Maness, Jack M., Tomasz  Miaskiewicz, and Tamara  Sumner. "Using personas to understand the needs and goals of institutional repository usersD-Lib Magazine  14(9/10)(September/October 2008)( - This article attempts to answer questions related to the underuse of institutional repositories (IRs) in higher education. Interviews were conducted by the authors at the University of Colorado at Boulder (UCB) with eight graduate students and twelve faculty members from several disciplines. The results were then compiled using the Latent Semantic Analysis (LSA) approach used in the human-computer interaction (HCI) field. The clustering of the results into four unique user groups, or personas, provide interesting results that can help to guide IR creators and managers in the design and marketing of IRs. The authors provide a brief background on IRs, a detailed description of personas and their use in the HCI discipline, their methodology for the interviews, and their results. A discussion of the four personas identified through the interview process reveals some of the challenges and concerns that potential depositors have with IRs, especially related to design, tools, and the use of intermediaries to facilitate IR deposit and description. An appendix gives an extended look at the four personas that emerged from the interview process, and their specific wants and needs in relation to an IR at UCB. The LSA technique applied to this study revealed some fascinating evidence and user groupings that should assist anyone thinking about establishing an IR or currently working with the challenges of users submitting content to an IR. - BE

Metropolitan Library System, . "Best Practices For the Customer-Focused LibraryWebJunction  (27 August 2008)( - Considering the recent discussion on library email lists and blogs about calling library users 'members' rather than 'customers', this analysis of library patrons by a retail consultant, phrased in retail terms, may irk some, but it is a very useful document for librarians wanting to understand their users. Commissioned by the Metropolitan Library System, the study looked at customer behaviour in four Chicago area libraries (public and academic). Use of the library was measured by tracking customers' movements within a library, by questionnaires and by video tracking of traffic flow, wait times and transactions times. Some results are surprising - 56% of people spent less than 10 minutes in the library and two-thirds did not know what they wanted before they arrived. The first half of the report outlines these and other key findings in brief paragraphs, and the second half contains best practice solutions, including suggestions for libraries with no budget, low budget or high budgets. Whether they use the terms members, patrons, users or customers, there is no doubt that libraries can learn a lot from the hard-nosed data collection and analysis that the retail industry has spent years refining. Supporting data from the consultants, and implementation plans from the library directors of the target libraries can also be found on the WebJunction site. - WC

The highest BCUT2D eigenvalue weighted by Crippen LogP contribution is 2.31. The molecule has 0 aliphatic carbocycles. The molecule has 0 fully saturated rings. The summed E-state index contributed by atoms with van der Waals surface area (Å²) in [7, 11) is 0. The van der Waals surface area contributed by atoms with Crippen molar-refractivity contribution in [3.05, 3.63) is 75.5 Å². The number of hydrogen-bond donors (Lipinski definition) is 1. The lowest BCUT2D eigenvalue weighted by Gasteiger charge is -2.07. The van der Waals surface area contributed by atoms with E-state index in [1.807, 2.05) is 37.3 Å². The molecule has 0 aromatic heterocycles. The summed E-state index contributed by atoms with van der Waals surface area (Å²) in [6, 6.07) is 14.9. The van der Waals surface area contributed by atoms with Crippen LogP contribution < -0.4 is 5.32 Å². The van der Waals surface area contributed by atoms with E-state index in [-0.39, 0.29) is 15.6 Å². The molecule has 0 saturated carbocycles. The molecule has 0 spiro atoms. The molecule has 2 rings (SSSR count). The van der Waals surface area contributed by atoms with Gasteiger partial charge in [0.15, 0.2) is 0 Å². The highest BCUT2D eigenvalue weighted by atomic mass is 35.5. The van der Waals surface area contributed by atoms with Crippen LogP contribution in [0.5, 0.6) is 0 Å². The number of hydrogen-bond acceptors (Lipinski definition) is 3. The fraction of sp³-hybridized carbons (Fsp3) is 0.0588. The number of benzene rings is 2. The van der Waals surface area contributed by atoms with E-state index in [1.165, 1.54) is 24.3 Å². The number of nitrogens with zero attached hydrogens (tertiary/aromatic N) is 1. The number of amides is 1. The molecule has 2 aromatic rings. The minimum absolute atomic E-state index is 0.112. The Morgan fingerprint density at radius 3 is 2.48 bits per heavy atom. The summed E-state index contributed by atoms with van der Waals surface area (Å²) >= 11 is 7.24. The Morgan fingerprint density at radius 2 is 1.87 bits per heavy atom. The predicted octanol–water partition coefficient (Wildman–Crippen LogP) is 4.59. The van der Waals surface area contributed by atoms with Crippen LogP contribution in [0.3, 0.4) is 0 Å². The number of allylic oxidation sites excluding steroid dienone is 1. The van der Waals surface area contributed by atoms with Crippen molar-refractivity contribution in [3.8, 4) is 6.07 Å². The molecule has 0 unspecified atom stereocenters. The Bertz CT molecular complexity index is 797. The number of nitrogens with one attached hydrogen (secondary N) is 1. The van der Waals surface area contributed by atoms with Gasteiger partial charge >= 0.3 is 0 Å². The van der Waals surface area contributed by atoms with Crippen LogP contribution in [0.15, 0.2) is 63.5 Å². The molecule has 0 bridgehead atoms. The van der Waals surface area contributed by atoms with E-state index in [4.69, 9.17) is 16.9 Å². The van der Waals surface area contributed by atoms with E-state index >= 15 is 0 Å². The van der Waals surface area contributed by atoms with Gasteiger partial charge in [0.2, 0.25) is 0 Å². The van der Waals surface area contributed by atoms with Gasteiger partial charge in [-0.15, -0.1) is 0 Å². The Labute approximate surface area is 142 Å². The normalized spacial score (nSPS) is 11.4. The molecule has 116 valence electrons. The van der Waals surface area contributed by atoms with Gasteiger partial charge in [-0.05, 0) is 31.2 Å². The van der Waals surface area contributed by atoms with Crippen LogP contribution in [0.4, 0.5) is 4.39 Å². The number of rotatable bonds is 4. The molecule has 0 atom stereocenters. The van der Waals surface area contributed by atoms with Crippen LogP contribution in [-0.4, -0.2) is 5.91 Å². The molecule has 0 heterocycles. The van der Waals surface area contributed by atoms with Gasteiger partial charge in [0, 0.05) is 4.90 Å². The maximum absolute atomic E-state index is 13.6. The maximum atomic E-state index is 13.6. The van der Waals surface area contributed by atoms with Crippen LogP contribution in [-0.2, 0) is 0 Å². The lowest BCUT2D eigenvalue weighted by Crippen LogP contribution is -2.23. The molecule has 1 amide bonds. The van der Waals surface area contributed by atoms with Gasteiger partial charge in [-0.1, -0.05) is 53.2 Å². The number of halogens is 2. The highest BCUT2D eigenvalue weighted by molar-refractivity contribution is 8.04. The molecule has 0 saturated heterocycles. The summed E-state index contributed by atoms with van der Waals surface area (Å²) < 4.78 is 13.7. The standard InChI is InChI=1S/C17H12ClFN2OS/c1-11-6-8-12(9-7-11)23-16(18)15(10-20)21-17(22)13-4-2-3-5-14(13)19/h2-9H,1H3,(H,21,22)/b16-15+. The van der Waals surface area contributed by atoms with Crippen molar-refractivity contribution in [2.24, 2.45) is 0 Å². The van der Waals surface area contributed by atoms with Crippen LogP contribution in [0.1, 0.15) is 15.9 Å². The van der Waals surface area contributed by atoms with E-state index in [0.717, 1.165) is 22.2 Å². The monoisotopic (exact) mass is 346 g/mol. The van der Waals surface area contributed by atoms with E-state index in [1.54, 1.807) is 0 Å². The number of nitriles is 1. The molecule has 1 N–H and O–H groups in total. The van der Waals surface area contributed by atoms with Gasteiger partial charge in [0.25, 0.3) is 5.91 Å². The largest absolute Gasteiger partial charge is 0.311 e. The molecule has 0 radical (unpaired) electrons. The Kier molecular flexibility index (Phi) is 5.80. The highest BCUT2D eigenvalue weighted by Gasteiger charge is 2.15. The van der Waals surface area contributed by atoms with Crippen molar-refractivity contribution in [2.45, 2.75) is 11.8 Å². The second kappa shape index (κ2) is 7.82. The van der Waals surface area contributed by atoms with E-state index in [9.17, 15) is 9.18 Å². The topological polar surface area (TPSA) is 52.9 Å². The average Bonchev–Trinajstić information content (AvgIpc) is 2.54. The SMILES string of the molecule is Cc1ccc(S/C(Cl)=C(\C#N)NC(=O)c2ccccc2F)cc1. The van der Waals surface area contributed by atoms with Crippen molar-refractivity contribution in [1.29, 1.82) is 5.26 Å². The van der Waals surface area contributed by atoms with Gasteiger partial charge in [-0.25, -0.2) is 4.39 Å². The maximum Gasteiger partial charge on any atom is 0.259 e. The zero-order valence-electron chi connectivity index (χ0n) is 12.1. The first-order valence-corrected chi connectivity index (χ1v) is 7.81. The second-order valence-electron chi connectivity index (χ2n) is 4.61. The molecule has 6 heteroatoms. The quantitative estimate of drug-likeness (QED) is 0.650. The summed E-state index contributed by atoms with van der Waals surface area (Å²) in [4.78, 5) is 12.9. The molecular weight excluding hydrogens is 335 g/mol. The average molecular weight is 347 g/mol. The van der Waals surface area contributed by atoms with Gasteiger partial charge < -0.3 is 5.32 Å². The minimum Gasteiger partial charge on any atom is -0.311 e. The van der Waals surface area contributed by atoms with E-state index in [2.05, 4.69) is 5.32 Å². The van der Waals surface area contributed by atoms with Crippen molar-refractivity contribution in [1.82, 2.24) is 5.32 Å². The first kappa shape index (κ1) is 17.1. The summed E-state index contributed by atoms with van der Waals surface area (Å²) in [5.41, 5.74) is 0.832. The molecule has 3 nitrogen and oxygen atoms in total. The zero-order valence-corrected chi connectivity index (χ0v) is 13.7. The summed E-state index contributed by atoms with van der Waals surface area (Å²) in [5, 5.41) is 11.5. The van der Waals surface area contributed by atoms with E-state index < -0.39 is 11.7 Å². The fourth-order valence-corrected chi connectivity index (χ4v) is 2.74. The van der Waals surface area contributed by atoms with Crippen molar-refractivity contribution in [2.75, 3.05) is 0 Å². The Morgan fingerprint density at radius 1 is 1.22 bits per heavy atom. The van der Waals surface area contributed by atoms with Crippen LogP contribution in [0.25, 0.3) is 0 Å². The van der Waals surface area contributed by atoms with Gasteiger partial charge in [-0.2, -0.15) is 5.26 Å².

Palmer, Carole L., Lauren C.  Teffeau, and Mark P.  Newton. Identifying Factors of Success in CIC Institutional Repository Development - Final Report  New York: Andrew W. Mellon Foundation, August 2008.( - There are now many institutional repository case studies available, but what sets this report apart is its comparative method, and especially its focus on IR development as an emerging area of professional librarianship--albeit one without established criteria for successful IR implementation. In addition to outlining the approaches of three research university IR programs, the report looks at the human and organizational infrastructure of IRs with a focus on development teams, the role of liaison librarians, core competencies, content acquisition issues, and suggested areas for future investigation. It calls on repository programs to think more strategically and specifically about the role of the repository by asking questions such as: "what specific problems can IRs solve for faculty?" Based on in-depth interviews (which are extensively quoted) with librarians, developers and faculty members, this report will reaffirm the experiences of many repository managers while providing them a number of new ideas for program development, and it provides a good overview of repository development issues for those librarians not as familiar with the field. - BR